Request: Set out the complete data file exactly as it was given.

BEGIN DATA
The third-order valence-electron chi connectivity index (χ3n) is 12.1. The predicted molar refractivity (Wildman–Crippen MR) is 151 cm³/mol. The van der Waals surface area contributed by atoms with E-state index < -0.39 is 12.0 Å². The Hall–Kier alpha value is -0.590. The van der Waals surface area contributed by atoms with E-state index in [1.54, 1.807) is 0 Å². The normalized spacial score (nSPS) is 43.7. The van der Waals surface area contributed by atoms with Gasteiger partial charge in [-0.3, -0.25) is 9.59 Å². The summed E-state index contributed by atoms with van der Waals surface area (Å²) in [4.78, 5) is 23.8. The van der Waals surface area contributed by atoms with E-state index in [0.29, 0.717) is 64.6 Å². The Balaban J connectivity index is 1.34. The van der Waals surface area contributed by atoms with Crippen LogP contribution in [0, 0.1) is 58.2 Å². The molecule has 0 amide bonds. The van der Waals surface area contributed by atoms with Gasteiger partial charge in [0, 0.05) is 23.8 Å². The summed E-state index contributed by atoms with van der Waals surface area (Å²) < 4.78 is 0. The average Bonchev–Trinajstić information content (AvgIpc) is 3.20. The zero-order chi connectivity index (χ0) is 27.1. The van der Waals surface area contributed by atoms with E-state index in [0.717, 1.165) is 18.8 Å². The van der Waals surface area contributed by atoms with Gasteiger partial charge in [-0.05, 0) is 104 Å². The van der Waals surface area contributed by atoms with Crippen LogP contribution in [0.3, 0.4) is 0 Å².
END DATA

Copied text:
The third-order valence-electron chi connectivity index (χ3n) is 12.1. The predicted molar refractivity (Wildman–Crippen MR) is 151 cm³/mol. The van der Waals surface area contributed by atoms with E-state index < -0.39 is 12.0 Å². The Hall–Kier alpha value is -0.590. The van der Waals surface area contributed by atoms with E-state index in [1.54, 1.807) is 0 Å². The normalized spacial score (nSPS) is 43.7. The van der Waals surface area contributed by atoms with Gasteiger partial charge in [-0.3, -0.25) is 9.59 Å². The summed E-state index contributed by atoms with van der Waals surface area (Å²) in [4.78, 5) is 23.8. The van der Waals surface area contributed by atoms with E-state index in [0.29, 0.717) is 64.6 Å². The Balaban J connectivity index is 1.34. The van der Waals surface area contributed by atoms with Crippen LogP contribution in [0, 0.1) is 58.2 Å². The molecule has 0 amide bonds. The van der Waals surface area contributed by atoms with Gasteiger partial charge in [0, 0.05) is 23.8 Å². The summed E-state index contributed by atoms with van der Waals surface area (Å²) < 4.78 is 0. The average Bonchev–Trinajstić information content (AvgIpc) is 3.20. The zero-order chi connectivity index (χ0) is 27.1. The van der Waals surface area contributed by atoms with E-state index in [0.717, 1.165) is 18.8 Å². The van der Waals surface area contributed by atoms with Gasteiger partial charge in [-0.05, 0) is 104 Å². The van der Waals surface area contributed by atoms with Crippen LogP contribution in [0.3, 0.4) is 0 Å².